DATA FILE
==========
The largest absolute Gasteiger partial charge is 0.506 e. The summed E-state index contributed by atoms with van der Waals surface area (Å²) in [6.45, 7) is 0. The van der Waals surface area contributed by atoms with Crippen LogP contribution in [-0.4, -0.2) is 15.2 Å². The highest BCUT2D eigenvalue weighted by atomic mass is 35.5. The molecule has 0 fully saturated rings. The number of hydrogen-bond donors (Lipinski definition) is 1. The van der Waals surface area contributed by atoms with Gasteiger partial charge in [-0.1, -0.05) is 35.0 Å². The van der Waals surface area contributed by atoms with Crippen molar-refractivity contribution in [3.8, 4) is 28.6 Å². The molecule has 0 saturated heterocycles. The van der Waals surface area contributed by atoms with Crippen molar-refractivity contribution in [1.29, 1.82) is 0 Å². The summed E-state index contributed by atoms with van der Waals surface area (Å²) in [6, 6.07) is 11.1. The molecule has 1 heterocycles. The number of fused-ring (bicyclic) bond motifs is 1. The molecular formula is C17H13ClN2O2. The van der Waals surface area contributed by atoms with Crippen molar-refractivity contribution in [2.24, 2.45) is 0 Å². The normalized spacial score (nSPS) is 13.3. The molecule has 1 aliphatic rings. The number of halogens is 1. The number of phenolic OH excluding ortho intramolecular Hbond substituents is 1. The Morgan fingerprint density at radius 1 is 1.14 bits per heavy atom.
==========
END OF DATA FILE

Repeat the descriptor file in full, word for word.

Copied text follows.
The largest absolute Gasteiger partial charge is 0.506 e. The summed E-state index contributed by atoms with van der Waals surface area (Å²) in [6.45, 7) is 0. The van der Waals surface area contributed by atoms with Crippen LogP contribution in [-0.4, -0.2) is 15.2 Å². The highest BCUT2D eigenvalue weighted by atomic mass is 35.5. The molecule has 0 fully saturated rings. The number of hydrogen-bond donors (Lipinski definition) is 1. The van der Waals surface area contributed by atoms with Gasteiger partial charge in [-0.1, -0.05) is 35.0 Å². The van der Waals surface area contributed by atoms with Crippen molar-refractivity contribution in [3.8, 4) is 28.6 Å². The molecule has 0 saturated heterocycles. The van der Waals surface area contributed by atoms with Crippen molar-refractivity contribution in [1.29, 1.82) is 0 Å². The summed E-state index contributed by atoms with van der Waals surface area (Å²) in [6, 6.07) is 11.1. The molecule has 1 heterocycles. The number of fused-ring (bicyclic) bond motifs is 1. The molecular formula is C17H13ClN2O2. The van der Waals surface area contributed by atoms with Crippen molar-refractivity contribution in [2.24, 2.45) is 0 Å². The normalized spacial score (nSPS) is 13.3. The molecule has 1 aliphatic rings. The number of halogens is 1. The number of phenolic OH excluding ortho intramolecular Hbond substituents is 1. The Morgan fingerprint density at radius 1 is 1.14 bits per heavy atom.